Orthognathic treatment after removal of extensive osteosarcoma of the mandible

Orthognathic treatment after removal of extensive mandibular osteoma

Orthognathic treatment after removal of extensive osteosarcoma of the mandible

Osteoma, or osteoma, is a benign, slow-growing cancerous lesion that develops in bone tissue. Osteomas are located primarily in the pelvis, shoulder blades, in the epiphyses of long bones (femoral and tibial), as well as in the phalanges. The location of the osteoma is also often the craniofacial bones.

Ossificosis is often, but not always, characterized by the absence of painful symptoms and proliferation of spongy substance (in the case of the face – most often in the paranasal sinuses, in the maxilla and mandible). The developing osteotoma over time takes the place of normal, mature bone tissue – it replaces it with tissue of much greater hardness (numerous bone beams and a small amount of bone marrow), deforming the shape of the involved bone. In the absence of pain and small size (e.g. up to 1.5 cm) the osteoma in many cases is not diagnosed at all.

There are several methods of treating osteomas. They are usually asymptomatic and no action is taken in such a case (only routine X-ray follow-up is indicated). In other cases, non-steroidal anti-inflammatory drugs (NSAIDs), spooning, percutaneous radiofrequency current ablation or surgical treatment may be used.

The occurrence of multiple ossicles is a characteristic symptom of one of the variants of the syndrome of familial adenomatous polyposis of the large intestine – Gardner syndrome.

The paper by the authors from the Department of Oral and Maxillofacial Surgery at Istanbul University presents the case of a 17-year-old patient with an extensive osteoma that developed in the condylar process of the mandible on the left side. The lesion, which had been developing for the previous 4 years, caused the patient’s facial asymmetry. However, the osteoma did not give pain; among the symptoms, the patient reported mainly problems with swallowing (dysphagia).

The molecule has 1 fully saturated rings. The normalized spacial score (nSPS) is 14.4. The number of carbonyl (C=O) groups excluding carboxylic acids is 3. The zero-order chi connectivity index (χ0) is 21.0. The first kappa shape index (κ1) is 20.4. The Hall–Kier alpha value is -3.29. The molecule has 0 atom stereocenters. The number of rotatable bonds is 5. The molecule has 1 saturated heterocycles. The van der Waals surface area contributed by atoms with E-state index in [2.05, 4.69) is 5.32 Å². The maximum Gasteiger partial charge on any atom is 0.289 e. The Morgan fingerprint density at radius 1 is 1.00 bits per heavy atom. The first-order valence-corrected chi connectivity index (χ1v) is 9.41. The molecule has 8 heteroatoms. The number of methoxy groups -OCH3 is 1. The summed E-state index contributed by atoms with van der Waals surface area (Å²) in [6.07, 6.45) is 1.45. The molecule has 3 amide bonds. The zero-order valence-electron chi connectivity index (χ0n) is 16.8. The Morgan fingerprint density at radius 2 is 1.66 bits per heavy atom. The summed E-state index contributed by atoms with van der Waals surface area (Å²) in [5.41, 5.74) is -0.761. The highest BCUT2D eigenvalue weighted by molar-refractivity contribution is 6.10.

Extraoral examination reveals a subcutaneous, hard and convex mass on the left side of the mandible and a shift of the mandible to the right, noticeable when opening the mouth. Intraoral examination showed no signs of pathology in the mandibular branch. The pantomographic image taken showed an extensive infiltrative mass on the left side of the mandible, impermeable to X-rays. These findings suggest a calcified odontogenic tumor requiring segmental or block resection. A CBCT scan was performed to further evaluate the nature and extent of the osteotoma – this scan showed a diffuse lesion measuring 4.5 × 3.5 × 3 cm in the left shoulder of the mandible. Due to the presence of dysphagia, facial asymmetry and progression of the lesion, the decision was made to perform surgical correction in the mandible on the left side.

The patient was administered general anesthesia (articaine hydrochloride epinephrine – 6 ml 1 / 100,000) with nasotracheal intubation and cut from an extraoral access. Using a slit drill and chisel, a flap was cut in the lateral and medial osteoma, while giving the mandible a normal shape. The healing process proceeded without complications. A post-operative follow-up 6 months later using dental tomography showed no pathology. There has been no recurrence of the osteoma in the following 5 years.

osteotoma2

The patient – in addition to osteoma – also had a Class III bone defect, diagnosed by cephalometric analysis. Therefore, the decision was made to start orthodontic treatment. After initial treatment, the patient had third molars removed, then the patient was prepared for orthognathic surgery. It was performed 7 years after the removal of the osteotomy – when the operated mandible was fully healthy and the man had reached an age appropriate for this type of surgery. LeFort I osteotomy in the maxilla was performed 3 mm anteriorly and 4 mm to the right side. On the other hand, an orthognathic procedure for bilateral sagittal osteotomy of the mandible was performed, achieving a displacement of 1 mm proximally and 2 mm to the left. Less than a year after surgery, the patient’s missing teeth were replaced with dental implants.

osteosarcoma3

Article title: Orthognathic Surgery after Mandibular Large-Volume Osteoma Treatment

Sabit Demircan1, Sabri Cemilişler 2, Aydın Gümüşdal 2, Begüm Genç 2

1 Private Practice, Beykent University Vocational School, Turkey

2 Istanbul University Faculty of Dentistry Oral and Maxillofacial Surgery Department, Turkey

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